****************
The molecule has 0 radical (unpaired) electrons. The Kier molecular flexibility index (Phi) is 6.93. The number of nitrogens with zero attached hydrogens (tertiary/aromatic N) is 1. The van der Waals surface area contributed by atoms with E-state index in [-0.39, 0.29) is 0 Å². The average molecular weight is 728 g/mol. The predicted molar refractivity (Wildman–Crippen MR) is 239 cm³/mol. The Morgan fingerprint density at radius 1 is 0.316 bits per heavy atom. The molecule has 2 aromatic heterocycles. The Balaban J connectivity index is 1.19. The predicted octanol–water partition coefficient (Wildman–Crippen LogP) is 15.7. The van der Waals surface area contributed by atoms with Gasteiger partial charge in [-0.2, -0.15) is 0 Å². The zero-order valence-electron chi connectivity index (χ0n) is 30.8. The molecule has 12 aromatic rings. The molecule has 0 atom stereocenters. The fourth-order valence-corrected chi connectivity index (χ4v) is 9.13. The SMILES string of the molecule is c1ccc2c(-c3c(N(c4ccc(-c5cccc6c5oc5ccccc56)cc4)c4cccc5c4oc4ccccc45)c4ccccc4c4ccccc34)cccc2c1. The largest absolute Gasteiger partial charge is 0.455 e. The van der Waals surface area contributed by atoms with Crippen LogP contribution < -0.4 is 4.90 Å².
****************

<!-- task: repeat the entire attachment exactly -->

The molecule has 0 radical (unpaired) electrons. The Kier molecular flexibility index (Phi) is 6.93. The number of nitrogens with zero attached hydrogens (tertiary/aromatic N) is 1. The van der Waals surface area contributed by atoms with E-state index in [-0.39, 0.29) is 0 Å². The average molecular weight is 728 g/mol. The predicted molar refractivity (Wildman–Crippen MR) is 239 cm³/mol. The Morgan fingerprint density at radius 1 is 0.316 bits per heavy atom. The molecule has 2 aromatic heterocycles. The Balaban J connectivity index is 1.19. The predicted octanol–water partition coefficient (Wildman–Crippen LogP) is 15.7. The van der Waals surface area contributed by atoms with Gasteiger partial charge in [-0.2, -0.15) is 0 Å². The zero-order valence-electron chi connectivity index (χ0n) is 30.8. The molecule has 12 aromatic rings. The molecule has 0 atom stereocenters. The fourth-order valence-corrected chi connectivity index (χ4v) is 9.13. The SMILES string of the molecule is c1ccc2c(-c3c(N(c4ccc(-c5cccc6c5oc5ccccc56)cc4)c4cccc5c4oc4ccccc45)c4ccccc4c4ccccc34)cccc2c1. The largest absolute Gasteiger partial charge is 0.455 e. The van der Waals surface area contributed by atoms with Crippen LogP contribution < -0.4 is 4.90 Å².